It’s always better to explore the city with someone who knows all the traditions of the country you’re visiting. Someone who can show you around and be your guide.

These sites are a good way to meet new people, have an adventure, learn a new language, foster a genuine cultural exchange, and see things you may have otherwise missed.  

When I first discovered Couchsurfing, I was a bit skeptical. I had a number of questions:

  • Is it safe?
  • Are they gonna steal my stuff?
  • Is some crazy person gonna turn me into a creepy lampshade?

Okay, maybe that last one is a bit of an over-exaggeration. The point is my concerns faded away after my first experience. I don’t Couchsurf too frequently these days, but I still highly recommend it for solo travelers looking to save some money and meet other people.

There are a few more things you need to know before booking…

Couchsurfing (and similar sites) require you to fill out a profile. Make sure your profile information is as detailed as possible. Add pictures, tell your travel story, describe your interests, and explain what brings you to the Couchsurfing community.   

In order for you to start hosting or find a couch to surf, ensure that you have been verified. Do this by adding an address, phone number, government ID, and/or a credit card (for verification purposes).

This is done for safety reasons.

Getting verified isn’t mandatory, but I highly recommend it. This is more of a security thing. People are generally open-minded on this site, but if you can show that you have been verified, it allows them to feel safe and gives them even more peace of mind.

Obviously, it also makes sense to choose the right host (or guests if you’re hosting). Make sure their verified, have plenty of references, and if necessary, exchange information and get to know them. This should allow you to feel comfortable prior to the arrival date. For this reason, I don’t recommend doing last-minute stays unless you don’t have much of a choice.

Also, I tend to look for a social host that has no problem showing me around and is willing to hang out. Some people don’t mind hosting but aren’t as social or have limited time (but maybe you prefer that).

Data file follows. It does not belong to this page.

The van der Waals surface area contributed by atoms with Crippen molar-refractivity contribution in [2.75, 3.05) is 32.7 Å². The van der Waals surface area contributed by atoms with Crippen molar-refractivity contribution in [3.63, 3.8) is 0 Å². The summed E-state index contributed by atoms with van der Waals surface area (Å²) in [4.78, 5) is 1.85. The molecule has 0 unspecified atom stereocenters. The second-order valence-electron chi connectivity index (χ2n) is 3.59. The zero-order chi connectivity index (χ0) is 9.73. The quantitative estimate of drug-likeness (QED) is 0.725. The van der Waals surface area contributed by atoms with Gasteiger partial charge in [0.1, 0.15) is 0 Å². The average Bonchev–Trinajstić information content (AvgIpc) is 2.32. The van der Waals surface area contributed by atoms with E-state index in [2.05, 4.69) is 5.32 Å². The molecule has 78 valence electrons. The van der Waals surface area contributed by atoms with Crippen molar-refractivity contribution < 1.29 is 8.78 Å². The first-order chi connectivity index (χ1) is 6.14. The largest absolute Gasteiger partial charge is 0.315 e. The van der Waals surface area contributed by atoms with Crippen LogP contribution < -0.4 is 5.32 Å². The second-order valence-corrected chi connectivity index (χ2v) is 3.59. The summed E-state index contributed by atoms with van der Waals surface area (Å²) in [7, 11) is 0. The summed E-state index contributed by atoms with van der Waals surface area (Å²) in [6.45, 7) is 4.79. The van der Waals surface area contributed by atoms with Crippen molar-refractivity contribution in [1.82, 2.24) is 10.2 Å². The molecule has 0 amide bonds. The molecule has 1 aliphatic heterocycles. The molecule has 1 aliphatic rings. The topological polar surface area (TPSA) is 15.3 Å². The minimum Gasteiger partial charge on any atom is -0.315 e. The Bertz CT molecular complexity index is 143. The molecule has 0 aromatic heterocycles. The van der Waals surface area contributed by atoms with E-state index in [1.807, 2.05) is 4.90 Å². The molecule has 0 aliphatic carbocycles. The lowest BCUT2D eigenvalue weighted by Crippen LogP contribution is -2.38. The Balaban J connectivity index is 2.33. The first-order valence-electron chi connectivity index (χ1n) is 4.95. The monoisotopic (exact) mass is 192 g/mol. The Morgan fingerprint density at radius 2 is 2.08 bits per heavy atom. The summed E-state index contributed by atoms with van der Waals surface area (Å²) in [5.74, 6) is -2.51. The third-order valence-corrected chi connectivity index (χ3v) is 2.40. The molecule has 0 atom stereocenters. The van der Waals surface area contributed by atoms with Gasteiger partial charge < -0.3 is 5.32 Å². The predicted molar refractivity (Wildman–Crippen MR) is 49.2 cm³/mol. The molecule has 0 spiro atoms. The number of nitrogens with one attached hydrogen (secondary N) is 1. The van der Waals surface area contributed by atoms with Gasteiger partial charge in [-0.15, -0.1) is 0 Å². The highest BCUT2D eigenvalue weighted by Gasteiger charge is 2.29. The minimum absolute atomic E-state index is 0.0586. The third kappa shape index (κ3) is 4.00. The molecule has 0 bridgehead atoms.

If you don’t get verified, then make sure to get a lot of references.

How do you get references?  

Attend a Couchsurfing meetup (check the events page) or message and invite someone to hang out from the site. They also have a “hangout” function on the mobile app that is specifically designed for this. You can create or join a hangout where two or more people get together to do an activity.

It’s a common practice to leave each other a reference afterward. You can also ask friends to leave you a personal reference. A few positive references are enough to get you started.

In any case, use your judgment when selecting a host, but don’t be afraid to give Couchsurfing a try. It’s a great way to explore the world and walk away with some new friends.

My Favorite Sites for Couchsurfing:

6. Homestays

homestay-bedroom-culture-exchange

Homestays are the same concept as Couchsurfing except they aren’t free.  There is usually a small fee associated with booking your stay.  It’s also a good way to find a host or a host family to get to know, show you around and learn the culture.  Some of them include a few meals, while others don’t.  Make sure you work that out ahead of time so you can budget accordingly.

Sites for Booking Homestays:

7. Workaways

girl-working-on-computer-work-exchange

Workaways are another option that allows you to work or volunteer for your accommodation and possibly food.  Most of them are farming jobs, but it could be anything.  Working with plants, babysitting, or just general administrative help.  Some of these only require a few hours of work.  While others are far more demanding.  Either way, if you’re traveling on a budget they are a good option.  You can learn some skills, have a new experience and trade your time for accommodation.  Make sure you work out the details with your host ahead of time.  This includes your meal, length of stay and potential workload.

Sites for Workaways and Similar Programs

Final Thoughts

No matter what your budget, you can find the right accommodation that suits your needs.  Don’t make excuses for yourself as far as why you can’t travel.  Finding reasonable accommodation is as simple as doing some research and seeing what works best for you.  This is also true of sightseeing, flights & transportation, food, and pretty much everything you can think of.  Happy Travels!

Have something to add?  I’d love to hear your feedback.  Leave a comment below!

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2 thoughts on “7 Types Of Travel Accommodation For Any Budget”

  1. Tried couchsurfing few times. Everything was OK (not as great as one may expect). Nevertheless, such kind of traveling may be a bit risky…

    Reply
    • I have heard a couple of bad stories here and there but they are generally the exception and not the rule! I have to say that Couchsurfing all depends on the host. I have had some amazing experiences where I got shown around by the locals, learned about the food, language, and culture. Researching your host is imperative in order to foster a positive cultural exchange.

      Reply